Thursday, August 23, 2007

The Blue Wound - part VIII - the war of 1950

Check here for parts I, II, III, IV, V, VI and VII of the Blue Wound live blog.

Chapter 14 was the final major chapter in Blue Wound. (Chapter 15 is but a brief epilogue to the plot.) Chapter 14 applies all of the allegories of the first 13 chapters to the future of America. Mered, the key character, gives his traveling companion - the narrator - a glimpse into the world of 1950.

Chapter 14 is Garrett's opportunity to predict one potential future for the United States. Essentially, Garrett predicts World War II with one major difference. Garrett, knowing nothing more than the world of 1921, foresees a military alliance between 1950 Germany and other European powers and one [unnamed] "of the great Asiatic nations." (p. 165). The major difference that Garrett foresees is that the United States, by 1950, has descended into a state of dependency that we would not, in fact, experience until our own time.

The U.S. of the early 21st century is dependant on foreign goods as never before. Not only manufactured goods and consumer products, but raw materials such as oil flow into this country through vulnerable umbilical cords. Even agriculture is headed in that direction. Garrett has unknowingly projected the United States of the 21st century onto World War II. America's dependence in Chapter 14 of the Blue Wound creates predictable results.

Much of Garrett's story centers on U.S.' dependence on the foreign chemical industry.

Predictions for the future are often less "wrong" than they are ill-timed. In this case, Chapter 14 was "wrong" only insofar as Garrett's facts occurred all at once. In the real world, these facts have occurred at different times. America's dependence on foreign industry arose long after World War II.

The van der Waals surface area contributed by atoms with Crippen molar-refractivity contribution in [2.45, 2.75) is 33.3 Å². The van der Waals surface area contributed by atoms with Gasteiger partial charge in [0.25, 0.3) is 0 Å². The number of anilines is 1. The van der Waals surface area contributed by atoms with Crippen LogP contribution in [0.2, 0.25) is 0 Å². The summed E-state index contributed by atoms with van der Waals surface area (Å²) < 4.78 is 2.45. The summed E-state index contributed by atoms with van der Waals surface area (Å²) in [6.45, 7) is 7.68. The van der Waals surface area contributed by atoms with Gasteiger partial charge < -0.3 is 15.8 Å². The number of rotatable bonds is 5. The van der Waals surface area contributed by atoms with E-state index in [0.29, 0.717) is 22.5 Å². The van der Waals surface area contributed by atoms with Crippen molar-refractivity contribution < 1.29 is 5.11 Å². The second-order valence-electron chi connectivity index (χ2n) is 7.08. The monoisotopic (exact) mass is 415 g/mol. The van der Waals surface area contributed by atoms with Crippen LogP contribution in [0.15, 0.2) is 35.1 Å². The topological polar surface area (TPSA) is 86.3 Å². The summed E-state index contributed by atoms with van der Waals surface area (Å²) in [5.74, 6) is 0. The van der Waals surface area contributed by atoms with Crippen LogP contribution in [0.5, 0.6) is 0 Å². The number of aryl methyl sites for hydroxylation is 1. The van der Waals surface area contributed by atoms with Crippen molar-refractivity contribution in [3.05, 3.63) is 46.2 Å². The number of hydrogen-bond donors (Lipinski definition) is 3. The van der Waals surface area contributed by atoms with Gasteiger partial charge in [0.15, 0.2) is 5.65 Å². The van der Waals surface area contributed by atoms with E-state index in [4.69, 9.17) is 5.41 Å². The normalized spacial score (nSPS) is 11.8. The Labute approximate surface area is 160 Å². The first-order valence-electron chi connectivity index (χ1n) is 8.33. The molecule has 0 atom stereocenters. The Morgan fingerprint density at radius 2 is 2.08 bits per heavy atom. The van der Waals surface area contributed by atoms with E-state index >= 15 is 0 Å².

Garrett provides numerous additional predictions for the world of 1950, most of which I will not explain in detail. Each similarity is like a buried treasure to be discovered in Garrett's pages. Garrett predicts changes in the news distribution business that are vaguely and crudely reminiscent of our own information age. (p. 147). Garrett anticipates the age of nuclear warfare (as much as one could expect from a man writing 24 years before Hiroshima) - fictionalizing a chemical process by which an entire city (and more) could be destroyed with one bomb. (pp. 174-181). Garrett could not predict exactly how the introduction of the submarine and the airplane would affect shipping. (pp. 154-155). Garrett hinted at the third world debt forgiveness movement of our time. (pp. 166-167).

Blue Wound, including Chapter 14, hints at the themes present in Bubble that Broke the World. Because the financial crisis had not exploded by 1921, the financial themes took a back seat to the industrial and military themes in Blue Wound.

The biggest focus of those who would learn from Chapter 14 should be on the modern U.S.' relationship with and dependence on China for manufactured goods. This Chapter (and the entire book) can be promoted as a blueprint for avoiding a future disaster resulting from our dependence on China.

Chapter 14 should not be used crudely as proof that the U.S. should be either pro-war or anti-war. This Chapter has few lessons for our present battle against the jihadis (except for our dependence on foreign oil). While Garrett did not foresee the environmental regulations that make it difficult to build oil refineries in our time, such policies fit perfectly into the theme of Chapter 14.

America's current dependence on foreign industry is not popular to discuss because the solutions are difficult to arrive at and implement. But a book like Blue Wound that warned us of and even fictionalized this problem long before it occurred is a good place to start.
click here for part IX.

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